Hoyo La Amistad Black
So, you guys should all be familiar with Jeff by now. He’s our honorary Casas Fumando writer, and he kicked out tons of great reviews. If he keeps this up we are going to force him to join us full time. Until then, enjoy his newest “Guest” review.
Back in 2016, General Cigar teamed up their Hoyo de Monterey division with the red-hot AJ Fernandez to produce the Hoyo La Amistad. The result of that collaborative effort received widespread accolades, including from our own Tony Casas (you can read his review here). Last year brought the La Amistad Silver, which was intended to be a bolder version of the original, and now comes the strongest addition to the line yet, La Amistad Black, which wears an Ecuadorian Sumatra Oscuro wrapper. Like the other versions, this new extension is crafted at Tabacalera A.J. Fernandez Cigars de Nicaragua in Esteli. Three sizes are available: Rothschild 4.5 x 50, Gigante a box pressed 6 x 60, and Toro 6.5 x 52. The Rothschilds are packed in 25-count boxes, while the other sizes come in boxes of 20, and range in price from $7.29 to $8.49. I got mine from our good friends over at Cuenca Cigars.
Wrapper: Ecuadorian Sumatra Oscuro
Binder: Mexican San Andrés
Size: Rothschild 4.5 x 50
Smoking time: One hour, twenty minutes
Pairing: Belching Beaver Peanut Butter Milk Stout (ABV 5.3%)
The Hoya La Amistad Black certainly lives up to its name in appearance. The wrapper hue is almost like charred dark wood, and the color is uniform throughout, save for a couple of small areas that are only slightly lighter. There are only a few very fine veins that are hard to detect, the seams are basically invisible, and it has a somewhat velvety feel, which surprises me as I was expecting something this dark to have a toothier and oilier texture. The pack is very firm from head to foot and the cigar has some serious heft to it. The banding’s color combination of black, red, chrome, and gray looks terrific against the dark leaf. A sniff of the wrapper shows a nice earthy barnyard aroma with a bit of manure, and the foot gives off a profile of wood and tobacco with something meaty mixed in there that I can’t quite place. After giving the cigar a V-cut, the unlit draw features sweet earth and spice with a hint of cocoa.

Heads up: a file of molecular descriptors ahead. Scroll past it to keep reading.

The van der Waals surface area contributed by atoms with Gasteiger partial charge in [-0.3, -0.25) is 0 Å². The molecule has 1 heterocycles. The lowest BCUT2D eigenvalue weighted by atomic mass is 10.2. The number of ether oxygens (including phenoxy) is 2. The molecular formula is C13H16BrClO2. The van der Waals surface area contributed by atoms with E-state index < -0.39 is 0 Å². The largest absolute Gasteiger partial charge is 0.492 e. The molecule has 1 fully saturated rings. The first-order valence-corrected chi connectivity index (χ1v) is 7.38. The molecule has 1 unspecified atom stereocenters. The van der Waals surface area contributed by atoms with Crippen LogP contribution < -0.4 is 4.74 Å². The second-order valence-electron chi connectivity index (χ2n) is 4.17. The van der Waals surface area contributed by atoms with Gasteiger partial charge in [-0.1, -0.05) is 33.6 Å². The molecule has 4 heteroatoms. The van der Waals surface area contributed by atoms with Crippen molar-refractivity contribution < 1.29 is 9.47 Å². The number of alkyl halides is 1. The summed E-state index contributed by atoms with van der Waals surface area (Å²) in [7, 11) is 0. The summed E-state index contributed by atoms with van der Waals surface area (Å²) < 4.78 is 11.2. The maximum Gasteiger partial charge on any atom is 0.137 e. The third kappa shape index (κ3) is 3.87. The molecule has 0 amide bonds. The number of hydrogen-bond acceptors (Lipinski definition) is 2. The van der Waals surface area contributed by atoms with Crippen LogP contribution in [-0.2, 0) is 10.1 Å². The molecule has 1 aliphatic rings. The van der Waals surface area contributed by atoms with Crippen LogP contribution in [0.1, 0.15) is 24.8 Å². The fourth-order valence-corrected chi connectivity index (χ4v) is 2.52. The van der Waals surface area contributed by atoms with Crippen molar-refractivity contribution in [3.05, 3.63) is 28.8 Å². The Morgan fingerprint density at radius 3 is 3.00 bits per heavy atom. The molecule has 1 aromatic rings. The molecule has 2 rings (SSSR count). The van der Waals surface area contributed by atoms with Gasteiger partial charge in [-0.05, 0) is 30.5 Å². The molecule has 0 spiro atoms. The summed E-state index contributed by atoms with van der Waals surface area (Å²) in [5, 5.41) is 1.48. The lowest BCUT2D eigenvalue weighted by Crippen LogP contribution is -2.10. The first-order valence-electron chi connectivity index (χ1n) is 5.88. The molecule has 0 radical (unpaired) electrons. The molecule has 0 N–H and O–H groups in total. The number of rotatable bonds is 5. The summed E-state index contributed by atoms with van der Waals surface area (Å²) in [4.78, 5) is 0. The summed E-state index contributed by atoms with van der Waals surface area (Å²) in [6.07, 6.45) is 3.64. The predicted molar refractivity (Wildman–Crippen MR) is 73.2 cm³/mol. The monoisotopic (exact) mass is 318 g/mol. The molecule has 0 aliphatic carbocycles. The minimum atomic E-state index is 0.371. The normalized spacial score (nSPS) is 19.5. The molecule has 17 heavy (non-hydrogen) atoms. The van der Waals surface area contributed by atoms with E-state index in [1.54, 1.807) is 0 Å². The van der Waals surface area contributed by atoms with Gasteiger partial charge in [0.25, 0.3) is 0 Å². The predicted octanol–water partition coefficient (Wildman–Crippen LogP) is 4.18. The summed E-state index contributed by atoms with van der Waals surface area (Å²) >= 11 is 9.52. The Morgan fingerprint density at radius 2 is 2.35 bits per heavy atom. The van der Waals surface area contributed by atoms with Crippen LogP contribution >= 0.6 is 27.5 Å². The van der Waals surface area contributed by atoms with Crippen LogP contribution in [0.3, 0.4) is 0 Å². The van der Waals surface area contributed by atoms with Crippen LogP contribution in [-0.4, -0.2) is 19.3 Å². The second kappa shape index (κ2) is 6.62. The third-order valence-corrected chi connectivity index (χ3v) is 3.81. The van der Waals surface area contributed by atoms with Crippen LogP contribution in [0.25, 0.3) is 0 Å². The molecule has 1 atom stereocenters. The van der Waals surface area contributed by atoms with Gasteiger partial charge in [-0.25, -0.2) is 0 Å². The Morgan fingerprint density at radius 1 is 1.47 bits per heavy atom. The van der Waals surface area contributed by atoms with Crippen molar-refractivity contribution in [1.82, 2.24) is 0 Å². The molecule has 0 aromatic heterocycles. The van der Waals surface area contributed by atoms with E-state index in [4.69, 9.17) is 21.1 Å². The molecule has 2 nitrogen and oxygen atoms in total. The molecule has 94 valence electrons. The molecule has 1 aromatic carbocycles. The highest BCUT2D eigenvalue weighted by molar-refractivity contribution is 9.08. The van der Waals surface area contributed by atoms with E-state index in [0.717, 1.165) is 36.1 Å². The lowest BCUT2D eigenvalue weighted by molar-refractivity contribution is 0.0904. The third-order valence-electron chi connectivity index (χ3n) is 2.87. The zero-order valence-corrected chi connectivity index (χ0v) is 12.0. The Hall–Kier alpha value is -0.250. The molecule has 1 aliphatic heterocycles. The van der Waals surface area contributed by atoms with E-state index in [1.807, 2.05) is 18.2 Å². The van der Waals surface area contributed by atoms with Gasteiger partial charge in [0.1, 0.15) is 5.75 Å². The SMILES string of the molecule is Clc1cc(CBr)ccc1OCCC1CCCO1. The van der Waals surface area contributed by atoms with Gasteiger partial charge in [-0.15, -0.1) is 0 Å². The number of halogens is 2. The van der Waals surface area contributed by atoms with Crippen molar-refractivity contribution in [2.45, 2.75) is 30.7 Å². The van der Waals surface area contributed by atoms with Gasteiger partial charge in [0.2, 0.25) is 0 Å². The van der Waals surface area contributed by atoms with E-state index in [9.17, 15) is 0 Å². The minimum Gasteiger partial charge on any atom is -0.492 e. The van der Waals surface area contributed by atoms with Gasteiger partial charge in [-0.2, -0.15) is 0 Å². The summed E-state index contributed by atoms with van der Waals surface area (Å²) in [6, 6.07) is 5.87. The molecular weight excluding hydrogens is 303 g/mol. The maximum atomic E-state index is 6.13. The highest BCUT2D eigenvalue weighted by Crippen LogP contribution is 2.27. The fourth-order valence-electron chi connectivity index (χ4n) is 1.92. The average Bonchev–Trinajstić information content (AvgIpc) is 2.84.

Upon lighting up the Hoya La Amistad Black, I’m greeted by sweet dark soil, coffee bitterness, and oak, with a rather surprising lack of pepper. A touch of musk begins to show in the retrohale soon after, and there is a nice smoothness to the flavors. The burn is razor sharp and nearly dead-even, leaving behind a densely compacted white ash that drops off at close to an inch.
Pungent pepper flavor comes into play as the Hoya La Amistad Black moves into its middle section, but without the spicy bite. Dried herbs are also in the mix as the smoke climbs into the medium-plus range. There is a sweetness lingering in the background and on the tip of the tongue, but has yet to show itself on the palate.
A peppery bite finally shows up in the last third of the cigar as it moves up in body to medium-full, and the underlying sweetness emerges. The La Amistad Black continues to be driven by the earth and oak, along with a bit of coffee and musk. It finishes with a cool and very firm little nub, with not much in the way of nicotine strength. There was never a thought of a correction or re-light throughout.
My notes seem to be short and there were not a lot of transitions or even complexity in the Hoya La Amistad Black, nor was it as full and strong as I was expecting, but that didn’t keep me from enjoying it. The price might be a little bit higher than I would like, but the likeable flavors, smoothness, and perfect construction and burn (which was nice and slow for the size) make it a cigar I would certainly pick up on again, and I recommend giving it a try.
Given the relative lack of overt sweetness in the cigar, I turned to Belching Beaver’s Peanut Butter Milk Stout to help balance things out, and it was just what the doctor ordered. The moderate sweetness of the beer matched up nicely with the Hoya La Amistad Black. The level of peanut flavor in the beer is rather subtle and not in-your-face, and never interfered with the smoke, instead teaming up with light cocoa to lend an extra bit of complexity to the experience. Just about any sweet stout or porter would pair up well with this cigar, as would a nice tawny port or sweetened coffee drink.